New Bali law could see Aussies arrested for common act
A PETITION intended to target same-sex relationships in Indonesia could have a huge impact on Australians visiting the tourist hotspot of Bali.
The petition, which was been put before Indonesia's Constitutional Court this year, proposes amending the criminal code to criminalise sex outside of marriage as well as same-sex relations.
If the petition does become law across Indonesia it could have huge ramifications for Australian tourists and visitors to the Asian nation.
Human Rights Watch Indonesian researcher Andreas Harsono told news.com.au the petition and the thinking behind it was dangerous.
He said it also further fuelled discrimination towards the LGBTI community.
The petition, led by conservative group the Family Love Alliance, "put forward ill-informed and bigoted testimony similar to the anti-LGBT rhetoric espoused by Indonesian officials and politicians earlier this year," Human Rights Watch said.
Mr Harsono, who was in Australia this week, said while the court's decision didn't make this petition legally enforceable, it had the potential to affect both heterosexual and homosexual couples.
Mr Harsono said this meant Australians visiting Bali, for example, could in theory find themselves committing a crime or offence if the petition becomes law nationally through an act of parliament.
"The group behind this petition want to make consensual relationships outside marriage illegal," he said.
"If it becomes a national law, Australians could be punished. We're now waiting for the verdict.
"If it is to materialise, it will be used to charge same-sex couples indeed. It will be a crime."
Mr Harsono said he believed the petition intended to target the LGBTI community in particular because homosexuality was "not accepted" in Indonesia.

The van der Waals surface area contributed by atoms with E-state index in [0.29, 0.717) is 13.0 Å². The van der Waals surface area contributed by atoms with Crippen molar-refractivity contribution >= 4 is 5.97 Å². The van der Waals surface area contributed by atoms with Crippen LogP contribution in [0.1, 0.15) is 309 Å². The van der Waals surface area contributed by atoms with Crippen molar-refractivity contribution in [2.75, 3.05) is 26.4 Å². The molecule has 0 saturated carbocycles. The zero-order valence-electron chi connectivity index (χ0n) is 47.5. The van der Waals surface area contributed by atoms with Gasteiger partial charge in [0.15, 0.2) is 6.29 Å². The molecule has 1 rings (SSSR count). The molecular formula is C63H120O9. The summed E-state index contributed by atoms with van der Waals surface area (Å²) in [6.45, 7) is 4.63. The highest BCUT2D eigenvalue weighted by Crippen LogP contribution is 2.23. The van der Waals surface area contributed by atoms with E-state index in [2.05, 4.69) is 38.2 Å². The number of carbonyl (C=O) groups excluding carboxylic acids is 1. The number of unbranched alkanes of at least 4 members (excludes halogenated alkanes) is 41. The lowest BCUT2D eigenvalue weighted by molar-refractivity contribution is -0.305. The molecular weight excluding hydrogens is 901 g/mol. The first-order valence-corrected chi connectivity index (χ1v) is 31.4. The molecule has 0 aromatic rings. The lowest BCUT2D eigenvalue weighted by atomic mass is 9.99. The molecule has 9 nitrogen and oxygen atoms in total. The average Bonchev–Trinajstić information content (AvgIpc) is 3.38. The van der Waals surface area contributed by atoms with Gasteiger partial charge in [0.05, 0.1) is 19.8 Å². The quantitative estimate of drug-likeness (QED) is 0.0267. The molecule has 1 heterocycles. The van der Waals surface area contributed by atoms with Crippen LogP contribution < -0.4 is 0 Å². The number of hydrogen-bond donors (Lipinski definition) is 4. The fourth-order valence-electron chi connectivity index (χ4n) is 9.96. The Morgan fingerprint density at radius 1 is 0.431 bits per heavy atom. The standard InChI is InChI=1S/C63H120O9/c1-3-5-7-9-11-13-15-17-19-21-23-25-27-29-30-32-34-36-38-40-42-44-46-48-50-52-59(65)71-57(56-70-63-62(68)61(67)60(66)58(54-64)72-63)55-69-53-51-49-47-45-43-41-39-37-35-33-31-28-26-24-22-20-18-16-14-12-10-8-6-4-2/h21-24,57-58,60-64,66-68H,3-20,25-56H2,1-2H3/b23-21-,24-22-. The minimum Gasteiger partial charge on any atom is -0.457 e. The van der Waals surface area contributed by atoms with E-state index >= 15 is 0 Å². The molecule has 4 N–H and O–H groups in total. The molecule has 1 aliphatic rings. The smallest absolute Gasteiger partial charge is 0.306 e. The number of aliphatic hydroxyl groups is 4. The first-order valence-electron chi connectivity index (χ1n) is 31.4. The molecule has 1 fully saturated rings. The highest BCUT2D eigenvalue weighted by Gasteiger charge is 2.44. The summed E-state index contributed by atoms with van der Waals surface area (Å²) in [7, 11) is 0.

While same-sex relations are not technically illegal, except in the province of Banda Aceh, gay, lesbian and transgender Indonesians suffer huge discrimination across the country, Mr Harsono said.
He said some conservative Muslims viewed it as unnatural and as a mental illness.
"They believe if they accept it in their society, God's anger will be on them," he said.
Mr Harsono said there has been a dramatic rise in recent months of intolerance of minorities including Christians, gay and lesbian people, women and even other Muslim groups.
President Joko "Jokowi" Widodo has failed to speak out against statements and policies by senior government and military officials that have fuelled hate and violations of the country's LGBTI community, Human Rights Watch said.
Indonesia's Aceh Province, on the northern tip of Sumatra island, is among the only place in the Muslim-majority country which implements the strict version of Sharia Law.
Under this law crimes including homosexuality and sex outside marriage are severely punished.
According to the Wall Street Journal, Indonesia has long been a bastion of moderate Islam, however hard-line Muslim groups have made recent inroads across the country, threatening its religious tolerance.
One group known as FPI is pushing to promote a stricter version of Islam across Indonesia and want to see sharia law become a model for the rest of Indonesia.
Just this month, a raid in the West Java province targeted 12 suspected lesbians.
Local Islamic youth groups and religious leaders complained the women's cohabitation was "against the teachings of Islam."
Human Rights Watch said the forced evictions violated the women's right to privacy and police demanded the women relocate elsewhere with no legal justification.
"Evicting these women based on prejudiced assumptions of their sexual identity threatens the privacy of all Indonesians and has no place in a country whose motto is 'unity in diversity," Mr Harsono said.
According to HRW, at least four raids have been carried out on LGBTI people in private settings this year alone.
On March 28, vigilantes forcibly entered an apartment in Aceh and took two men to the police for allegedly having same-sex relations. The men were publicly flogged two months later.
In April, police raided a private gathering of gay and bisexual men in the city of Surabaya and arrested and detained 14.
One month later police raided the Atlantis Spa in Jakarta, arresting 141 people, and charging 10 for holding an alleged sex party.
And on June 8, police apprehended five "suspected lesbians" and ordered their parents to supervise them while sharing a video of the raid and their names with media, Human Rights Watch said.